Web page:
One way is by encouraging our providers to use a “teach-back approach”—after a doctor or nurse explains a medical situation or at-home care, they ask the family member to repeat back to them what they just heard. This way, gaps in understanding are identified in the moment and can be addressed. We also encourage people to ask as many questions as they need to ask.

What else is CHLA doing to advance health literacy?

We are acting on several fronts. We are training staff in other communication techniques, including the use of plain language, to ensure we are doing our best to help families understand the issues they face and questions they may have. Anyone in the community can visit or call our Family Resource Center, and we continually update our health library.

We review all health materials used to educate patients and caregivers, to make sure they are as easily understood as possible. Some members of our Parent Family Advisory Council volunteer as content reviewers because they understand the importance of clear, effective communication.

What can organizations do to improve health literacy?

Assess where you are now, decide where you need to improve and find out what others are doing. Consider the needs of audiences with a range of skills and abilities. And use plain language as much as possible.

Before we expanded our health literacy training, we met with representatives of different children’s hospitals across the country. We found that there was inconsistency and many models being used. We set out to develop an approach and model based on best practices from each of the programs we learned about.

What can I do if I don’t understand the medical information given to me?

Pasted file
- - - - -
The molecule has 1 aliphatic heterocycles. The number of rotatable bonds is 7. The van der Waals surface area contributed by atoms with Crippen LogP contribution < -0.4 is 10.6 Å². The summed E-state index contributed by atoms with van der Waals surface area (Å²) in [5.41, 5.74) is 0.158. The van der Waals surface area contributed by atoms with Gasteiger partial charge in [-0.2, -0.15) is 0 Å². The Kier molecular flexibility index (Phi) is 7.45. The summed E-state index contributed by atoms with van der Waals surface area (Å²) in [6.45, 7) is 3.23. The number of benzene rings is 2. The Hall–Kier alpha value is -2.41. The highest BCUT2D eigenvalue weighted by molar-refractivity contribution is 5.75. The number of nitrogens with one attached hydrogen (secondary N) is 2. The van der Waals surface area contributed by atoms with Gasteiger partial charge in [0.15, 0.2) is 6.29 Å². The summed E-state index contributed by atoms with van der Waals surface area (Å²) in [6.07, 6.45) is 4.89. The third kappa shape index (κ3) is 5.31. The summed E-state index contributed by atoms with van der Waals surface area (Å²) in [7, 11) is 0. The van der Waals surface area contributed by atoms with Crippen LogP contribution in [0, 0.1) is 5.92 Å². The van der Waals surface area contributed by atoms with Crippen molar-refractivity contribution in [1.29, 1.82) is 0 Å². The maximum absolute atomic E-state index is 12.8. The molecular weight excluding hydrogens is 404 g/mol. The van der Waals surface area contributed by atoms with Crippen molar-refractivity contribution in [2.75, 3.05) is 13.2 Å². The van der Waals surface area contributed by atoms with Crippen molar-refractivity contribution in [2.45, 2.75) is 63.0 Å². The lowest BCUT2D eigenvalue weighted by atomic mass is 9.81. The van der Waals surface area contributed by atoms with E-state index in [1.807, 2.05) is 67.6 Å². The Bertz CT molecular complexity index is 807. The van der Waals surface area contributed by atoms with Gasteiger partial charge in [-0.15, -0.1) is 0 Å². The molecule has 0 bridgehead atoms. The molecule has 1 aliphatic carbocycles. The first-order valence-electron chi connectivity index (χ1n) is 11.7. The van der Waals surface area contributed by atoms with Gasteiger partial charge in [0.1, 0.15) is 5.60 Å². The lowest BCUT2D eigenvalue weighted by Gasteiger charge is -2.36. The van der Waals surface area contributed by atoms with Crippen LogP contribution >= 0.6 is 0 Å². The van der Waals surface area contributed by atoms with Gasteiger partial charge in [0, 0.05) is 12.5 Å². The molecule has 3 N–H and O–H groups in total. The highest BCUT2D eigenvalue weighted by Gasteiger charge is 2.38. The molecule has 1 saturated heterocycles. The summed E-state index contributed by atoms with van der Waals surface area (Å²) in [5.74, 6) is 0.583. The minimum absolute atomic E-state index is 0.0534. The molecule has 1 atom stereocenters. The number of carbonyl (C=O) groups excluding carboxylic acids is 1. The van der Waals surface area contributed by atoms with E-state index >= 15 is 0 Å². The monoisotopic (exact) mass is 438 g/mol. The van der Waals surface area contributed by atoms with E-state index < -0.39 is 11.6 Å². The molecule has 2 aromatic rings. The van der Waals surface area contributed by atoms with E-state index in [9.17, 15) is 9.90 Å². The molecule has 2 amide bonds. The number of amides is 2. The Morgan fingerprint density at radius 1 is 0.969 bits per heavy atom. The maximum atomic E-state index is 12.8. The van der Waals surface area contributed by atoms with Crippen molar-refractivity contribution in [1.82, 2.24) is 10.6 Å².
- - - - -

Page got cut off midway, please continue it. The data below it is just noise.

Ask questions about anything you want to know or don’t understand. Write out your questions ahead of your appointment; it’s likely you may not remember them during a stressful conversation. Understand that your medical provider wants to communicate clearly and needs your participation—your questions and input—to make that happen.

How can I become more health literate in general?

Be aware that stressors may impact your ability to understand information, but this is normal! Know that everyone reacts differently. Be kind to yourself if you don’t grasp information or a new skill right away.  Don’t let embarrassment stop you from learning to advocate for yourself or your loved one.

And please give your health care providers feedback about what they’re doing right and how they can do better. There are so many ways to make health information clearer and more usable. We would love to hear your opinions at CHLA.

If you have feedback about any information you have seen at the hospital, email us at PatientFamilyEducation@chla.usc.edu.